Ray of Light's 'The Wild Party' is a Wild Party

The 20th century American poet and essayist Joseph Moncure Marsh’s The Wild Party is a singular piece of American poetry. Capturing the seamy-steamy atmosphere of a Prohibition-era blow out, it is lurid, epic, and written in a jazzy doggerel verse. March doesn’t even try to lay claim to a modernism that he was so clearly racing ahead of. Eliot, Pound, Crane, and Stevens might have filched bits of pop culture to give their poems a little shock of the real, but March’s masterpiece was the authentic thing -- slimy, violent, alive, and cheap in its intentions and effects.

Translating trashy art from one form to another is tricky business, and the American musical’s roots have tended towards Sound of Musicwholesomeness, rather than March’s violent vision of love. But composer/lyricist/book writer Andrew Lippa’s musical version of March's classic -- also entitled The Wild Party -- catches it all and plays a few tricks of its own along the way. It’s as nutty and chancy as the poem, and in some ways more expansive, loose, and American in feel.

March found something mythic in the love story between showgirl Queenie and her clown of a boyfriend, Burrs, who actually is a clown. The role is played by a commanding Paul Grant Hovannes in Ray of Light Theatre's production. You can feel the killer and the comic in Burr's name, especially in the the way it slides off the tongue when Queenie (a fine Jocelyn Pickett) sings his name throughout the show. Every time you hear Burrs’ name, it jolts; those rrrrrr’ssmear contempt.

What we’re here for, though, is a party -- the cure Queenie and Burrs seek for their failing relationship. And Lippa is an obliging host, delivering the goods with the slick verve of the slimiest paparazzi. Everything is frenzied, and yet each moment is vivid, distinct, and alive. The score, a mélange of jazz, blues, show tunes, rock, pop ballads, anything that gets Lippa to the brutal core of Queenie and Burrs’ desperate love, is loose yet elaborately structured.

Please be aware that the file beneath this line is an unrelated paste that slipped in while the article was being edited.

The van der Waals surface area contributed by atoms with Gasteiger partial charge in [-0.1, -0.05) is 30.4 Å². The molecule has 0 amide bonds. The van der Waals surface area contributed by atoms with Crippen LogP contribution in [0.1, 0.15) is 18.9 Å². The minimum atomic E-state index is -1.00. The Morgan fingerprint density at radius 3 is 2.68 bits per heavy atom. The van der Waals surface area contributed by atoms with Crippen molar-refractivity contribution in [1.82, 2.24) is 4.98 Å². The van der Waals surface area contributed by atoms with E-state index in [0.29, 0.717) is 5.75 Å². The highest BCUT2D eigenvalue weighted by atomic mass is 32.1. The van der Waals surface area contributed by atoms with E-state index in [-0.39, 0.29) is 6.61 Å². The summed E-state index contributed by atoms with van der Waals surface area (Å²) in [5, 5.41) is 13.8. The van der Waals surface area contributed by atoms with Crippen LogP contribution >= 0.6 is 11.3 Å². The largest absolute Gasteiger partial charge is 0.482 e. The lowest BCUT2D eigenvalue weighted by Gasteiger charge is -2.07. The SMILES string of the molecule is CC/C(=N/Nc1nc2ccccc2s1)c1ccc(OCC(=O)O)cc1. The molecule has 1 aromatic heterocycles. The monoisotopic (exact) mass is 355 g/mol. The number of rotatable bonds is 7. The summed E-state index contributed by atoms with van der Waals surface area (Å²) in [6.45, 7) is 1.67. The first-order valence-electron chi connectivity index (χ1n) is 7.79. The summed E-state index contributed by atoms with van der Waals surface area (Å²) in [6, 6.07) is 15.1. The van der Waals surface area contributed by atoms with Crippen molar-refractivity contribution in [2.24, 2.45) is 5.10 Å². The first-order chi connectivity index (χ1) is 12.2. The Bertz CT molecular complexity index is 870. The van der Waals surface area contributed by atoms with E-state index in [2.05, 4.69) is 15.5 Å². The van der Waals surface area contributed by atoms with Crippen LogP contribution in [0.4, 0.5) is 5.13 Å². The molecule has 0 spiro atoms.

And so Lippa can blindside you with real feeling, as if sleaze and an anything goes attitude were the fastest way to our hearts. When the mysterious Black (a sharp and understated Ramond Thomas) sings of his attraction to and despair for Queenie in his beautiful ballad, “Poor Child," the broad, archetypal outlines of the characters turn shocking and real. The same is true when Queenie sings of Burrs’ violence, “Maybe I Like It This Way,” or Burrs’ scream of “Nooooooooooooooooo!” at the end of the tiki lounge-inspired, “What Is It About Her.” These are real people, not jokes, and so we can suffer with them. And Party. And ruin our lives.

Like Marsh’s doggerel verse, Lippa’s Wild Party is highly structured and always on the verge of spinning out of control. And the same compliment should be extended to Ray of Light’s vibrant, propulsive production. It's not perfect and sometimes the acting and staging falters. But in their desire to get at the burning soul of real people, of real feeling, and of why self-destruction is sometimes preferable to just going on, the cast and crew give us a wild party that March would recognize -- trashy, alive, and game to risk everything.

‘The Wild Party’ runs through June 11 at the Victoria Theater in San Francisco. For tickets and information click here.